What is Digital TV and Why It Is Good News For Africa

Analog TV

goodbye analog TV; so long. It is time to usher in a new era in the TV history.

The Kenyan government gave the broadcasters a 2012 deadline by when all their signals should be switched from analog to digital. The global deadline is 2015. Do not kid yourselves, we will eventually move to digital TV sooner rather than later. I know a lot of people did not understand what this meant, including myself. Today, I try to demystify this digital/smart TV thing. All local stations are currently airing analog signals, and to receive them we place aerials on the tallest tree (or building in urban areas). To receive digital signals, this can be done via cable or satellite, which is more reliable and achieves better picture quality.

For those of us who did some Physics in high school, you may understand that we have a limited frequency spectrum over which it is safe and possible to transmit electromagnetic waves. This frequency range can be VHF or UHF.. either way, there is a limit to the number of TV stations that can a TV can receive at one time. However, with digital signals, up to 15 TV channels can be carried over one carrier signal (let’s say frequency). The signal is then decoded and you can choose the channel.

Digital TV

Welcome to digital TV

If you are already using Zuku TV or DSTV, congratulations, you have an understanding of what digital TV is all about. Most TVs being sold are analog, so you will have to buy a decoder and receiver dish (for satellite) in order to receive the signals. Future TVs will have an inbuilt digital decoder. Currently, a DSTV decoder can only decode DSTV channels, a Zuku decoder only channels available on Zuku and so on.. However, pretty soon, I can bet on the Chinese manufacturing decoders that can deliver all possible channels available on satellites within range!

Here is a number of reasons why digital TV is good news for Africa:

Increased Coverage

There is a satellite company that received a license by the Communication Commission of Kenya to distribute digital signals. This is SES whose coverage they claim is over 99% of the world’s population. This means that even if you are in the remotest parts of the world (Africa), you have a 99% chance of receiving the signal. Of course, this will face the challenge of having signal but no electricity! I don’t know the stats, but I can be sure less than 50% of Africans have no access to reliable electricity.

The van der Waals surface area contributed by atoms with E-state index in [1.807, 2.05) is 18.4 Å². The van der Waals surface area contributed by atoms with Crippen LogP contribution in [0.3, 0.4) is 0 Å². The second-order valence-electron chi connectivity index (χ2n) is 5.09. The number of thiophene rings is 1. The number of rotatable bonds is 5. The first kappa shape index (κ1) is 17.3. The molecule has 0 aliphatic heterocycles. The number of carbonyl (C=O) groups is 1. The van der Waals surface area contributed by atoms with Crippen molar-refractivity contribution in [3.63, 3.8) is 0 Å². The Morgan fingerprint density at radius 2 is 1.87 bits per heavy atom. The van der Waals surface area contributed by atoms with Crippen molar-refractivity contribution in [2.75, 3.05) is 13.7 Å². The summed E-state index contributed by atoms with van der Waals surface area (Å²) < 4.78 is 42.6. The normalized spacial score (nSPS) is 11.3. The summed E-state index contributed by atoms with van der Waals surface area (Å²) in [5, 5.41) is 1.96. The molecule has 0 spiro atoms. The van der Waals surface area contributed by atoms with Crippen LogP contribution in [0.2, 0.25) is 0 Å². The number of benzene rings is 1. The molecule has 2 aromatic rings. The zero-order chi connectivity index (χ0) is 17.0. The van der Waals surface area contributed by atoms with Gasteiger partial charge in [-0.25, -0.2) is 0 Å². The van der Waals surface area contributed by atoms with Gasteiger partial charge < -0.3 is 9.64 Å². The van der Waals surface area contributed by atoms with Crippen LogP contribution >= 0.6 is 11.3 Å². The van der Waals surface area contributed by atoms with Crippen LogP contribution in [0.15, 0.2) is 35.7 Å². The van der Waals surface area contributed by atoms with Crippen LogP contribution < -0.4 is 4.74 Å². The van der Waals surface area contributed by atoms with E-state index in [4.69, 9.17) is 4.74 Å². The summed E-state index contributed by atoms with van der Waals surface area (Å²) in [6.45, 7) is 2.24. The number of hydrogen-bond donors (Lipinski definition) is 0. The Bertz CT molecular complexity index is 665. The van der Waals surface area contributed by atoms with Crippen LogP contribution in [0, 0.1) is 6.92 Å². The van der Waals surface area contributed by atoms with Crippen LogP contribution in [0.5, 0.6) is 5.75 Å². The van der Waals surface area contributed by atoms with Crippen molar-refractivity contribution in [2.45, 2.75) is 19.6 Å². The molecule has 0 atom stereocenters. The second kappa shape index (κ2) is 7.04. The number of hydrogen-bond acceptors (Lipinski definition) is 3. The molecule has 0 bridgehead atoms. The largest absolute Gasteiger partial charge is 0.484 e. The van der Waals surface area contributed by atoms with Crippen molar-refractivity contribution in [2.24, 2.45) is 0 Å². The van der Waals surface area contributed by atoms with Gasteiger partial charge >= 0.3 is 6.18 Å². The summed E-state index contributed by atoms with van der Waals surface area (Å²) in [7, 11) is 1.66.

Better Quality Signals, More Channels

With digital TV, we can have High Definition TV; high quality images video and sound. As I said earlier, many channels can be carried on a single signal without affecting quality so we will have access to so many channels that we didn’t have access to before.

More Local Content, Cheaper to be a Content Producer

With all those channels available, can we expect more local content? I surely hope so! I am so tired of seeing all those cheap, trashy, white-washed excuses for soap operas that NTV, Citizen TV, KTN, Kiss TV, K24 are airing. Aren’t you?

With CCK regulations, you can only have a license to be either a distributor or a content provider, not both. So current local stations will have to forgo their distributing or content producing licenses.

It should now be cheaper to apply for a license to be a content provider and start airing your own shows. You will however have to liaise with a digital signals distributor such as Zuku to host your signal.

Only about 10% of household in Africa have access to digital TV, hopefully the number can increase. This is according to SES.

I hope I have clarified what digital TV is all about. Hit me up with any questions you may have. I will give a better answer than: go to google.com, type JFGI and click on I’m Feeling Lucky 🙂